The increasing focus on the disclosure of information related to a company’s litigation exposure was the topic of a recent discussion led by NACD Directorship. Steve Stanton, a managing director in the Disputes and Investigations Practice of Navigant, and Mike McConnell, a partner in the Securities Litigation and SEC Enforcement Practice at Jones Day, provide their perspectives on what directors should be alert to.
Why has there been so much more attention on disclosing litigation in financial reports?
Steve Stanton: Both FASB and the SEC have stated publicly that the existing rules do not provide sufficient information to assess the likelihood, timing and magnitude of potential losses. In public speeches the SEC staff has stated that they may question lack of historical disclosure of the existence or amount of contingencies when settlements are disclosed in future periods. The SEC staff has noted they are concerned that for reasonably possible loss contingencies—which require disclosure of possible ranges of loss, if reasonably estimable—some companies may be too readily taking the position that a reasonable estimate of the loss cannot be made, in order to avoid disclosing that information.
Additionally, this heightened focus by the SEC will likely lead to increased scrutiny by external auditors and users of financial statements. Directors should also anticipate that plaintiff counsel will be reading their disclosures carefully.
What are the issues GCs and directors should be alert to?
Mike McConnell: Companies face a balancing act in drafting loss contingency disclosures. On one hand, they need to comply with accounting rules and SEC reporting requirements, and provide full and fair disclosure for investors. However, estimating the likelihood of litigation losses is often a subjective and predictive affair, and doing so with precision can be difficult or impossible, especially in the early stages of litigation. Negative consequences can flow not only from understating the likelihood of a loss, but also from over- or underestimating a loss. Given the estimate is inherently subjective and imprecise, the inclusion of an estimate or a range of loss may unintentionally suggest a level of reliability that could be construed to be misleading. Companies should also be wary of disclosing confidential information, including strategy or assessments about litigation, to outside auditors or in public filings. Public filings are, of course, available to opposing parties, so the company’s position in ongoing litigation can be harmed if legal strategy is revealed, and settlement negotiations can be affected by disclosure of an estimated loss amount.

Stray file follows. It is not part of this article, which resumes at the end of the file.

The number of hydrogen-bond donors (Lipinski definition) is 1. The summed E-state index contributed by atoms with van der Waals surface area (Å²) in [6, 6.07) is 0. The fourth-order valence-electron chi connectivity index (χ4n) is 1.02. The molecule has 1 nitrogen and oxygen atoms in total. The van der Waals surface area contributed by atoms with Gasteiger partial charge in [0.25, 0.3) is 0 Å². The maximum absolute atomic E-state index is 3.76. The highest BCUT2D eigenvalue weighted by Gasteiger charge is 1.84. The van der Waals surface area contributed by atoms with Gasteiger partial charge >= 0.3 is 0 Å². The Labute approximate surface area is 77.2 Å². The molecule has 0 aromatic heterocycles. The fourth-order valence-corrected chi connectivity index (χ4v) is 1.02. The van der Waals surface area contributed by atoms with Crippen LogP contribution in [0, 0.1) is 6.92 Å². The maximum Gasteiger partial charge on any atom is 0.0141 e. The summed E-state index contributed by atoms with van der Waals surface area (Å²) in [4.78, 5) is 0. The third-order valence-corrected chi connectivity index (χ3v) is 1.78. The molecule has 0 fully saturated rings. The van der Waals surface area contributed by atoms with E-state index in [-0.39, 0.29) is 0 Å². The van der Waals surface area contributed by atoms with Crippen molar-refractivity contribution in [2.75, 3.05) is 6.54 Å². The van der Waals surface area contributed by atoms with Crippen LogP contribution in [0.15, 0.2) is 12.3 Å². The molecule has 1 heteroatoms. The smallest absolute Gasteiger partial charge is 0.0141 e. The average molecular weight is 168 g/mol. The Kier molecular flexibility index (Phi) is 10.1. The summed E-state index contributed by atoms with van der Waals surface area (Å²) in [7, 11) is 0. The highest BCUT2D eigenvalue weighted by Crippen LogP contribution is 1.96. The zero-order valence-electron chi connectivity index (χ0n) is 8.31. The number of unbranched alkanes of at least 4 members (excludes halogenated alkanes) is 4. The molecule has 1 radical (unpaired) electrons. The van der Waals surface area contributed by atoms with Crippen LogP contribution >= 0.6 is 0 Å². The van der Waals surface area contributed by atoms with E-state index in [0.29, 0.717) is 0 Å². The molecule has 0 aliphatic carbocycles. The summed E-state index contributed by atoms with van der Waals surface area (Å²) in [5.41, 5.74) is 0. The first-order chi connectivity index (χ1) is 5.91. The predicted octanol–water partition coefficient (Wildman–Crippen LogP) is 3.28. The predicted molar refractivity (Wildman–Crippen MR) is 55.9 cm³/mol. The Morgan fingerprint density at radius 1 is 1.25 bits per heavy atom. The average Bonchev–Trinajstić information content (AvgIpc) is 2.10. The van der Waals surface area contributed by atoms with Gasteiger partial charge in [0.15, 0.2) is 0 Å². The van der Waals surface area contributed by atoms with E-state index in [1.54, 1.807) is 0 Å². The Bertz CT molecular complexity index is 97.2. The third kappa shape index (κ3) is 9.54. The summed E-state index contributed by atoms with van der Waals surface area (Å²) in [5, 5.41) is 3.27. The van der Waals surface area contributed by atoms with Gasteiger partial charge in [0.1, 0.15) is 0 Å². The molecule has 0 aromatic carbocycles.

Auditors are considered outside parties, so companies should also be mindful of the dangers of arguably waiving attorney-client privilege or work product protections. Furthermore, company counsel should be familiar with the “treaty” between auditors and attorneys from the 1975 American Bar Association “Statement of Policy Regarding Lawyers’ Responses to Auditors’ Requests for Information,” which discusses the protection of attorney-client privilege and largely sets the structure for dialogue between auditors and lawyers.
What roles should GCs and directors have in disclosure of loss contingencies?
Stanton: Directors should be sure they are well informed about material litigation and other contingencies and understand the process their companies use to determine the accounting and disclosures for litigation and other loss contingencies.
McConnell: We would suggest the following:
- Monitor whether the company has effective processes and controls for identifying and evaluating loss contingencies.
- Make inquiries of management, in-house counsel, outside counsel and external auditors about potentially material loss contingencies. For particularly significant matters, directors should consider having status reports at each board meeting.
- Focus closely on these disclosures when reading drafts of public filings, especially on disclosures of reasonably possible loss contingencies where contingent loss amounts are not reasonably estimable and thus not disclosed.
- Be sure you are satisfied that the company is striking the right balance between complying with the accounting rules and the desire to provide full and transparent information to the investing public while not jeopardizing attorney-client privilege or damaging the company’s competitive or litigation position.
Contact Steve Stanton at email@example.com and Mike McConnell at firstname.lastname@example.org. To read an unabbreviated version of this article, visit www.navigant.com/gccorner.